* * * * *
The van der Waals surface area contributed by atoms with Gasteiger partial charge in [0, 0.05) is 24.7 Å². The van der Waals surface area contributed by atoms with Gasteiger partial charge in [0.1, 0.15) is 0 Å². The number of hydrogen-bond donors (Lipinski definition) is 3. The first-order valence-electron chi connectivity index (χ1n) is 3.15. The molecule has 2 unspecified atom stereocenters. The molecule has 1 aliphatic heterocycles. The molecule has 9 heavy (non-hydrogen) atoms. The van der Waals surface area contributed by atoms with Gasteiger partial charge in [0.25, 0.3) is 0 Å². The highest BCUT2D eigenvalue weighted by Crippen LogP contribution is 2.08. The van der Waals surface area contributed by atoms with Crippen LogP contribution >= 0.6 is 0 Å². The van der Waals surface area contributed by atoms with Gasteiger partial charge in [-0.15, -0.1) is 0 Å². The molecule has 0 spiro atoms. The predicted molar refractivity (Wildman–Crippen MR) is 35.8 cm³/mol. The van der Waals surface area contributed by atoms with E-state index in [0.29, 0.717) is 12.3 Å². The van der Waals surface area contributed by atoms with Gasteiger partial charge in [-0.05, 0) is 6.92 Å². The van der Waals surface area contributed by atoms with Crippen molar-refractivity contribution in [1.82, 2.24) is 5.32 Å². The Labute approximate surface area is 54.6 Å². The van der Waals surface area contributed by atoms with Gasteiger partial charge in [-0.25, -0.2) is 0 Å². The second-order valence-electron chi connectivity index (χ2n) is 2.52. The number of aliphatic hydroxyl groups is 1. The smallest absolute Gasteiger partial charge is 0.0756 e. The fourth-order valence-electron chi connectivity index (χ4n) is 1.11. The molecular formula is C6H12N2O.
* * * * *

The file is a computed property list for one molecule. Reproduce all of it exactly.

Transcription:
The van der Waals surface area contributed by atoms with Gasteiger partial charge in [0, 0.05) is 24.7 Å². The van der Waals surface area contributed by atoms with Gasteiger partial charge in [0.1, 0.15) is 0 Å². The number of hydrogen-bond donors (Lipinski definition) is 3. The first-order valence-electron chi connectivity index (χ1n) is 3.15. The molecule has 2 unspecified atom stereocenters. The molecule has 1 aliphatic heterocycles. The molecule has 9 heavy (non-hydrogen) atoms. The van der Waals surface area contributed by atoms with Gasteiger partial charge in [0.25, 0.3) is 0 Å². The highest BCUT2D eigenvalue weighted by Crippen LogP contribution is 2.08. The van der Waals surface area contributed by atoms with Crippen LogP contribution >= 0.6 is 0 Å². The van der Waals surface area contributed by atoms with Gasteiger partial charge in [-0.15, -0.1) is 0 Å². The molecule has 0 spiro atoms. The predicted molar refractivity (Wildman–Crippen MR) is 35.8 cm³/mol. The van der Waals surface area contributed by atoms with E-state index in [0.29, 0.717) is 12.3 Å². The van der Waals surface area contributed by atoms with Gasteiger partial charge in [-0.05, 0) is 6.92 Å². The van der Waals surface area contributed by atoms with Crippen molar-refractivity contribution in [1.82, 2.24) is 5.32 Å². The Labute approximate surface area is 54.6 Å². The van der Waals surface area contributed by atoms with Gasteiger partial charge in [-0.25, -0.2) is 0 Å². The second-order valence-electron chi connectivity index (χ2n) is 2.52. The number of aliphatic hydroxyl groups is 1. The smallest absolute Gasteiger partial charge is 0.0756 e. The fourth-order valence-electron chi connectivity index (χ4n) is 1.11. The molecular formula is C6H12N2O.